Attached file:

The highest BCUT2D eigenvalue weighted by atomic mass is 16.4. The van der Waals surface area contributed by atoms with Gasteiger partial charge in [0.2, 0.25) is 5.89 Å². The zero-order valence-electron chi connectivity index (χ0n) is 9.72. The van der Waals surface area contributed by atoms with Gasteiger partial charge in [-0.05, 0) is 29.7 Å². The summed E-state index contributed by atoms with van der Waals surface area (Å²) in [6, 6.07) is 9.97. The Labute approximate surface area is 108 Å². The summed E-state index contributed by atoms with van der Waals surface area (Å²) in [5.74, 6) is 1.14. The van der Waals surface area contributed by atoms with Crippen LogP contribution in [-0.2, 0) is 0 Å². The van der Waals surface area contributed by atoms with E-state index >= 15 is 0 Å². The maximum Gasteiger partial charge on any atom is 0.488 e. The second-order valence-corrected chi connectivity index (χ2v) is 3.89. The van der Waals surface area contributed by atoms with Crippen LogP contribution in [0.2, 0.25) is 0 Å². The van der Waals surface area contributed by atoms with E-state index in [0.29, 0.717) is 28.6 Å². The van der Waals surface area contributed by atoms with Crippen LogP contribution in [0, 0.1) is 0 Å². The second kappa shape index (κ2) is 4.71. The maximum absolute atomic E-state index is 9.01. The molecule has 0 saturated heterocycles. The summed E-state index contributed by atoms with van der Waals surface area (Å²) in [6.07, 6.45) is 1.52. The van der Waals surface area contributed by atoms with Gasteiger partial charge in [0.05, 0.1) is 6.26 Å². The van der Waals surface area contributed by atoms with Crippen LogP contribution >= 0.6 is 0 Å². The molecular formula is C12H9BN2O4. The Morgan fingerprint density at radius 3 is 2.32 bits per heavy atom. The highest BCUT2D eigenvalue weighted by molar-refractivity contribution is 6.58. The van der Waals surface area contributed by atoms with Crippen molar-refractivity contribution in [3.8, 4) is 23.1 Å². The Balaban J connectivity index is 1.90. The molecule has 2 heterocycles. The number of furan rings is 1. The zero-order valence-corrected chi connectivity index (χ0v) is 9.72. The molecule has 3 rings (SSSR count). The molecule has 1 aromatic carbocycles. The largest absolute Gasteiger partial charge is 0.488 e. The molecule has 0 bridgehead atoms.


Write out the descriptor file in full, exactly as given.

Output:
The highest BCUT2D eigenvalue weighted by atomic mass is 16.4. The van der Waals surface area contributed by atoms with Gasteiger partial charge in [0.2, 0.25) is 5.89 Å². The zero-order valence-electron chi connectivity index (χ0n) is 9.72. The van der Waals surface area contributed by atoms with Gasteiger partial charge in [-0.05, 0) is 29.7 Å². The summed E-state index contributed by atoms with van der Waals surface area (Å²) in [6, 6.07) is 9.97. The Labute approximate surface area is 108 Å². The summed E-state index contributed by atoms with van der Waals surface area (Å²) in [5.74, 6) is 1.14. The van der Waals surface area contributed by atoms with Crippen LogP contribution in [-0.2, 0) is 0 Å². The van der Waals surface area contributed by atoms with E-state index >= 15 is 0 Å². The maximum Gasteiger partial charge on any atom is 0.488 e. The second-order valence-corrected chi connectivity index (χ2v) is 3.89. The van der Waals surface area contributed by atoms with Crippen LogP contribution in [0.2, 0.25) is 0 Å². The van der Waals surface area contributed by atoms with E-state index in [0.29, 0.717) is 28.6 Å². The van der Waals surface area contributed by atoms with Crippen LogP contribution in [0, 0.1) is 0 Å². The second kappa shape index (κ2) is 4.71. The maximum absolute atomic E-state index is 9.01. The molecule has 0 saturated heterocycles. The summed E-state index contributed by atoms with van der Waals surface area (Å²) in [6.07, 6.45) is 1.52. The van der Waals surface area contributed by atoms with Gasteiger partial charge in [0.05, 0.1) is 6.26 Å². The van der Waals surface area contributed by atoms with Crippen LogP contribution >= 0.6 is 0 Å². The molecular formula is C12H9BN2O4. The Morgan fingerprint density at radius 3 is 2.32 bits per heavy atom. The highest BCUT2D eigenvalue weighted by molar-refractivity contribution is 6.58. The van der Waals surface area contributed by atoms with Crippen molar-refractivity contribution in [3.8, 4) is 23.1 Å². The Balaban J connectivity index is 1.90. The molecule has 2 heterocycles. The number of furan rings is 1. The zero-order valence-corrected chi connectivity index (χ0v) is 9.72. The molecule has 3 rings (SSSR count). The molecule has 1 aromatic carbocycles. The largest absolute Gasteiger partial charge is 0.488 e. The molecule has 0 bridgehead atoms.